Figure 1 shows a picture of a flow visualization test through a pin fin and the DUT. Compare the amount of flow entering the pin fin and the DUT, which in this case is a maxiFLOW™ heat sink. Most of the water “hitting” the pin fin is bypassing it because of the high air resistance of the fin field. Look at the flow that is left over downstream of the pin fin, which is lower than the upstream flow. Imagine what will happen if we put multiple pin fins in a row downstream of each other because we have to cool multiple devices in a row.

Fig. 1- Flow Test on Both a Pin-Fin (Left) and DUT (Right) in a Water Tunnel. The flow is from top to bottom. (Advanced Thermal Solutions, Inc.)

The first pin fin will have sufficient cooling but, the further we go downstream, the less effective the heat sink becomes. Limited air will be available for cooling, because most of the air is bypassing the heat sinks. What is the first reaction without knowing anything about the flow structure? We need a larger heat sink downstream to get the same cooling effect; or maybe we need to consider a more powerful fan system to drive more air through the system. However, if we would have started from a system level point of view instead of concentrating on a single heat sink, we would have studied the flow field and the interaction between the heat sink and the flow more closely, and we could have arrived at a better solution.

For example, in many cases the total number of heat sinks can be reduced, because other components are better cooled and probably do not require additional cooling.

Standard extruded heat sink profiles and cast heat sinks normally have a thick base and thick fins and are made of lesser thermally conductive aluminum alloys. The lower conductivity is a result of the additives that are included, to make the manufacturing of the product easier. The base and the fins tend to be thicker, because it is more difficult to manufacture thin and tall fins. Especially for natural convection, the optimum heat sink from a thermal point of view can easily be a factor of ten thinner than what is offered. The main design driver for these types of heat sink is the ease of manufacturing and not the overall thermal performance. The end result is a more voluminous and heavier heat sink that makes bad use of the available volume and has a negative effect on the flow.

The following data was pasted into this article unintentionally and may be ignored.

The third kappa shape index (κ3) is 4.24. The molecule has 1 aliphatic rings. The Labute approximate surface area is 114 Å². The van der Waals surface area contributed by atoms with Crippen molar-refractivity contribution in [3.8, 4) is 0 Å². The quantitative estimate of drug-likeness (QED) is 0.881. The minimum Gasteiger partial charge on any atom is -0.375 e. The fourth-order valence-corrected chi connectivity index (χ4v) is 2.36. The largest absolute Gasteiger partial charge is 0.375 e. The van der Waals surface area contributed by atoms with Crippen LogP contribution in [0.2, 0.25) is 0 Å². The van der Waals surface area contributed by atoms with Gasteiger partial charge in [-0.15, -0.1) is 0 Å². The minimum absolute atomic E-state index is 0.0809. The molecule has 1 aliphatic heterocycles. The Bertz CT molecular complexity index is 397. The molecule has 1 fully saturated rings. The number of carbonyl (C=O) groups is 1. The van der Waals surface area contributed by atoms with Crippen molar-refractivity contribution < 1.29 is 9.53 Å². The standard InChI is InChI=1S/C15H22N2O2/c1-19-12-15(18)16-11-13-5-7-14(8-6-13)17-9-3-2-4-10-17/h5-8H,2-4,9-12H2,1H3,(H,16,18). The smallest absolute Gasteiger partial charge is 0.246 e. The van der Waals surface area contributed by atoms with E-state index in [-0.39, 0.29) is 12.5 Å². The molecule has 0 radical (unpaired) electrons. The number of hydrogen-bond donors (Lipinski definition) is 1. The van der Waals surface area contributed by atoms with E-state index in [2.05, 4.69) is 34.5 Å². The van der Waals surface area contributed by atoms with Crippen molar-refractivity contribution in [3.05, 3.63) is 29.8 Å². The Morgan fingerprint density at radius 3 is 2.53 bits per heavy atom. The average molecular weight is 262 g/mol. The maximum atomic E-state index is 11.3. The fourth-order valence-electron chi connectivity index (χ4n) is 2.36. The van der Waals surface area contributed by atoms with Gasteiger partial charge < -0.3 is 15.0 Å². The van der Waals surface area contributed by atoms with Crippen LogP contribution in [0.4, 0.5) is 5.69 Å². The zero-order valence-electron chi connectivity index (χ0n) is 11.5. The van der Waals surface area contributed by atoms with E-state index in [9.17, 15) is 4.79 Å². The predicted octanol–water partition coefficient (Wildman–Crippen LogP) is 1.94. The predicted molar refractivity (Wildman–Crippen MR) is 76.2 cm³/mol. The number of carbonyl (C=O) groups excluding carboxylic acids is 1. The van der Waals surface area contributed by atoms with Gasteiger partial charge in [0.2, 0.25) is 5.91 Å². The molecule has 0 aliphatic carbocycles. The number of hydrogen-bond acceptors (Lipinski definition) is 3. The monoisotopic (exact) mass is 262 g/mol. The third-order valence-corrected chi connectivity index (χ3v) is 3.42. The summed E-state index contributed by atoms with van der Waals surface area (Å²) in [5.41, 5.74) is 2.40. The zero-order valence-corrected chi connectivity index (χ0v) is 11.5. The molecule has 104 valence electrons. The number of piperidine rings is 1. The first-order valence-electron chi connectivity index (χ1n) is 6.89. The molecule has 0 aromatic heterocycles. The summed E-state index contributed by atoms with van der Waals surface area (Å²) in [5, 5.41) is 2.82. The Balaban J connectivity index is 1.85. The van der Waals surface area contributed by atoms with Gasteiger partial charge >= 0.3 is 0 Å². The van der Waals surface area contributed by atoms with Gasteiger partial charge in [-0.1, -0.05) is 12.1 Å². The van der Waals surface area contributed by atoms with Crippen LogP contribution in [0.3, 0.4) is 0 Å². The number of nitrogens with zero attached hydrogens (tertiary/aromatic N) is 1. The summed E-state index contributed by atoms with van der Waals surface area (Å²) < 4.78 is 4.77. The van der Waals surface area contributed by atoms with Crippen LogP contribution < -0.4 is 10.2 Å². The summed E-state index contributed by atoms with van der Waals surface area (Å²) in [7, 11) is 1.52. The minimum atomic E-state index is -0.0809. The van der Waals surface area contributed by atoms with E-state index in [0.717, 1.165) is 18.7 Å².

To have a stable mechanical design, a stronger mechanical attachment to the component/board is required to handle the weight of standard heat sinks, as compared to high performance ones. An efficient light weight heat sink can still be attached by taping, glue, and other attachment methods, which use the component itself as an anchor.

Counting the weight of a standard heat sink and its attachment mechanism together, the overall product weight will be quite higher than for a design based on more efficient cooling solutions.